September 3, 2007

Texas Coordination

Stewards of the Range
Copyright 2007

Texans have finally found a way to fight the Trans-Texas Corridor by forcing the agencies to comply with the coordination requirement found in state and federal law.

Using a two track approach, the cities of Holland, Bartlett, Little River-Academy, and Rogers, all within Central Texas and within the path of the quarter mile wide superhighway, have implemented a course of action that requires the Texas Department of Transportation to coordinate all studies, plans and management activities on the Trans-Texas Corridor with the cities. Link to Copy of Press Release, 08-24-07

State Strategy: Requiring the Texas Department of Transportation to Coordinate with Local Government under Texas State Law

Following the clear guidelines found in Chapter 391 of the Texas Local Government Code, the cities formed a regional planning commission, now named the "Eastern Central Texas Sub-Regional Planning Commission." By doing this, the state agencies are now required to coordinate their plans for several issues including the Trans-Texas Corridor, which the Commission specifically identified in their organizing documents.

Federal Strategy: Requesting the Environmental Protection Agency (EPA) reject the Draft Environmental Impact Statement (DEIS) on the TTC 1-35.

The second course of action the cities have taken, is requesting that the Corridor DEIS, now pending approval by the Environmental Protection Agency, be rejected because the Transportation Department who conducted the study did not coordinate with their cities as required under the National Environmental Protection Act (42 USC 4321), and as a result submitted a grossly insufficient DEIS.

NEPA requires that the agency coordinate the study with the local governments impacted, however, the agency refused to do so, and relegated the cities opposition to the commenting process. In so doing, they violated the law when they conducted the study. The cities have requested that EPA reject the DEIS and require the process to begin again, this time coordinating with every city, school district, water district and county that makes this request.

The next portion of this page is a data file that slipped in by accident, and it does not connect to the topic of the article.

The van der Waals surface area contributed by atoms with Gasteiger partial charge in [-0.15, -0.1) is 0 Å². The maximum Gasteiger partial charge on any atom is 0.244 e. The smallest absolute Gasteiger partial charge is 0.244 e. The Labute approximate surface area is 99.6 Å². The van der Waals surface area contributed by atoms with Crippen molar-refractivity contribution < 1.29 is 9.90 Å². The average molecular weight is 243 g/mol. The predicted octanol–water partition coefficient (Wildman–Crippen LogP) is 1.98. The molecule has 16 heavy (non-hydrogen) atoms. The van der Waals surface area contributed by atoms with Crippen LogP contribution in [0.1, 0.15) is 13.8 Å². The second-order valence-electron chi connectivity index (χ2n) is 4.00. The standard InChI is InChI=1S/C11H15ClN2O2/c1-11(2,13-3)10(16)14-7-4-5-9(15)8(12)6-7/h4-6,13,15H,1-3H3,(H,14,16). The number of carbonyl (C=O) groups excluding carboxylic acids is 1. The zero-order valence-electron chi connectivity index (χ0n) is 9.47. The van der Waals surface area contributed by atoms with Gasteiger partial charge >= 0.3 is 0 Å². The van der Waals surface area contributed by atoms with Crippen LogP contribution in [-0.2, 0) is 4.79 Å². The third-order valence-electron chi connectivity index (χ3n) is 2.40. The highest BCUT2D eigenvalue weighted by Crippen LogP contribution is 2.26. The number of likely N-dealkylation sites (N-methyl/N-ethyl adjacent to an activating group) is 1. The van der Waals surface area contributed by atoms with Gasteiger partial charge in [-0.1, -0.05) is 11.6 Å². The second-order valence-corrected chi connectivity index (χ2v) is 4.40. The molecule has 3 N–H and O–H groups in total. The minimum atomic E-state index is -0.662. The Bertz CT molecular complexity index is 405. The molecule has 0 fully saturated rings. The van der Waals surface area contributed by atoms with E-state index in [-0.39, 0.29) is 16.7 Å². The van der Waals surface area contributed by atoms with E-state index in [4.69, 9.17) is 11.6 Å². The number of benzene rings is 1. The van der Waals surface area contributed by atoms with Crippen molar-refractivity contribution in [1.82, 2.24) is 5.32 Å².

The letter to the EPA was sent by each individual city, since the federal law does not require a commission to be formed, but instead calls for the agency to coordinate with each local unit of government affected, which includes not only cities and counties, but also school districts and water districts. Several school districts and water districts in the area are now also considering taking the same action.

Any county, city, school district or water district that will be impacted by the Trans-Texas Corridor can make the same request of the EPA using the documents submitted by the four originating cities, found at the bottom of this page. The more local units of government the Transportation Department is required to coordinate with, the more accurate the information gathered will be, and the true impact of the superhighway can be evaluated as required by NEPA. Also, the more entities that must be coordinated with, the more time it will take for the Transportation Department to complete a proper study.

To learn more on how to form a Texas Regional Planning Commission in your area, or to request the EPA reject the DEIS on the Corridor, call:

American Land Foundation: (512) 365-2699
Stewards of the Range: (512) 365-8038

State Strategy

Letters to TX Department of Transportation:

Federal Strategy

Letters to EPA:

© 2007 Stewards of the Range:

No comments: